More than 2,000 people from around the world have had tattoos of bees inked onto their bodies in the last month to show solidarity with the victims of the Manchester bombing.
The campaign has also raised more than £500,000 ($640,000) to support the families of those killed and injured when Salman Abedi detonated a bomb in the MEN Arena as fans were leaving an Ariana Grande concert.
The worker bee is an emblem of Manchester, which harks back to the its 19th century industrial roots when the cotton mills were staffed by energetic workers.
It can be found on civic buildings and street furniture throughout the north-west city.
Manchester-based tattoo artist Samantha Berber started the campaign, which asked people to get a bee tattoo and donate £50 to a JustGiving crowdfunding page.
A month later, that page has raised £521,112 from 2002 supporters, making the average donation £260 pounds. There may be others who have got the tattoo and not donated through the official channel.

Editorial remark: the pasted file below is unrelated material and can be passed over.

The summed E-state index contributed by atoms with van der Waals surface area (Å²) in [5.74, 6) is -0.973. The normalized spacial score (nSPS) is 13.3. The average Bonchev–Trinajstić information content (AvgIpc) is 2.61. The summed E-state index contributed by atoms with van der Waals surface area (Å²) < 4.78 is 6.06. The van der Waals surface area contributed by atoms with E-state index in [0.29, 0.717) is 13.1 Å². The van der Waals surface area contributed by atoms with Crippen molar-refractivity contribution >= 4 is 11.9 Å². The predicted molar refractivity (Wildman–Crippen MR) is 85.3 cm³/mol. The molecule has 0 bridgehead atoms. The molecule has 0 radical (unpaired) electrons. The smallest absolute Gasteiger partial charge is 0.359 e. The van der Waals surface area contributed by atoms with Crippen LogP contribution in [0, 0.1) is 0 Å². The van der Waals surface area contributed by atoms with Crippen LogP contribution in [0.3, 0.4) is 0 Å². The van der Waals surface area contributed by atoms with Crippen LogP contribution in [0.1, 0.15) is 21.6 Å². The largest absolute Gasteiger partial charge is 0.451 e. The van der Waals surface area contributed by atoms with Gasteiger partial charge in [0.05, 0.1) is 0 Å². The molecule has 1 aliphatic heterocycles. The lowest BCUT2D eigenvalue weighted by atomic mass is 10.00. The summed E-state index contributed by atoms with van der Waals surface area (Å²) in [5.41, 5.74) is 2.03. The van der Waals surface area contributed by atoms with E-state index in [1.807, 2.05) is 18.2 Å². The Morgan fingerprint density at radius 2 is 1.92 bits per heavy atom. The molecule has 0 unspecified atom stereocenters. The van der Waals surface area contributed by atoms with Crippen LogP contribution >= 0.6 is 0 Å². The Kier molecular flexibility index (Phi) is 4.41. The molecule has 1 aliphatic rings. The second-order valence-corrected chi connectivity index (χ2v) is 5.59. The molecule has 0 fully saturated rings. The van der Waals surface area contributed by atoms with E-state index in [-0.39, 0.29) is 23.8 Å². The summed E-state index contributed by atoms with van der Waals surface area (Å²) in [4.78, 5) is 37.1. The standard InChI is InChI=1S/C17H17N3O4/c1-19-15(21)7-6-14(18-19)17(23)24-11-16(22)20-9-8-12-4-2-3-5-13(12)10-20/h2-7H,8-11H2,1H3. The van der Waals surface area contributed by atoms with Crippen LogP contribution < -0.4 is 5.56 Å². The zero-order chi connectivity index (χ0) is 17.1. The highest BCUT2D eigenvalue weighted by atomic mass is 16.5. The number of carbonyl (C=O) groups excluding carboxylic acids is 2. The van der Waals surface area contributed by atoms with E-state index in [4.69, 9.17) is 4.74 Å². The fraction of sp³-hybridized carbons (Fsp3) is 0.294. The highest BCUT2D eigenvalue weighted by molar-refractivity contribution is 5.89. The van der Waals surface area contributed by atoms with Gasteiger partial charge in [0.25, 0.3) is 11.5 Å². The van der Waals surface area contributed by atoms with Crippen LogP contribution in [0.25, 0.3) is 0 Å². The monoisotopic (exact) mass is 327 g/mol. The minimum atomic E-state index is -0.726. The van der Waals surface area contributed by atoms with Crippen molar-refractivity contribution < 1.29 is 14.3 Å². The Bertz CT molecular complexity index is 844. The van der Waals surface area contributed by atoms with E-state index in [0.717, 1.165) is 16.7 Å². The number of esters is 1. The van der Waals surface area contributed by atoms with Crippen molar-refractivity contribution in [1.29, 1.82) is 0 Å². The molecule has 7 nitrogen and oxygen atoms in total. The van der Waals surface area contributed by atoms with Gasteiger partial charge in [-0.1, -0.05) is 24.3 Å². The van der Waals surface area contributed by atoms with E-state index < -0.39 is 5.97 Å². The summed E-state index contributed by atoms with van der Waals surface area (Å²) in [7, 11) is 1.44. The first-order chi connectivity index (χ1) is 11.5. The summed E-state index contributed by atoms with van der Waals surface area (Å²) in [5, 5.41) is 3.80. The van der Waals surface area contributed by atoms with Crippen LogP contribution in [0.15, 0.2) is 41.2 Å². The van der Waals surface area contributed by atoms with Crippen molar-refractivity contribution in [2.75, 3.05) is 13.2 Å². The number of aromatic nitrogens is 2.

"Before [the bomb], people would get that tattoo as a symbol of being from Manchester, but this gave people an outlet just to show their support for the victims and as a symbol of strength," Berber told The Guardian.
Tattoo artists throughout Manchester worked for free as locals queued up to be etched with the symbol that has come to define north-west community's response to an attack that shook the world.
On 22 May, Manchester-born Abedi took 24 lives, including his own, with a bomb he made using instructions found on YouTube. Some 119 other were injured, 23 of them critically.
Many of his victims were children, some of them attending their first concert as US pop star Ariana Grande touched down for a leg of her world tour.
Grande has also had a bee tattoo inked on her body to mark the tragic night that will forever cast a shadow over her showbiz career.
"A lot of the time, tattooists tattoo people who are into tattoos, but there were so many people outside of the people we normally get to meet who were coming forward," Berber said.
"I tattooed a few people who were over 70 and 80 years old. They never expected that they would walk into a tattoo studio."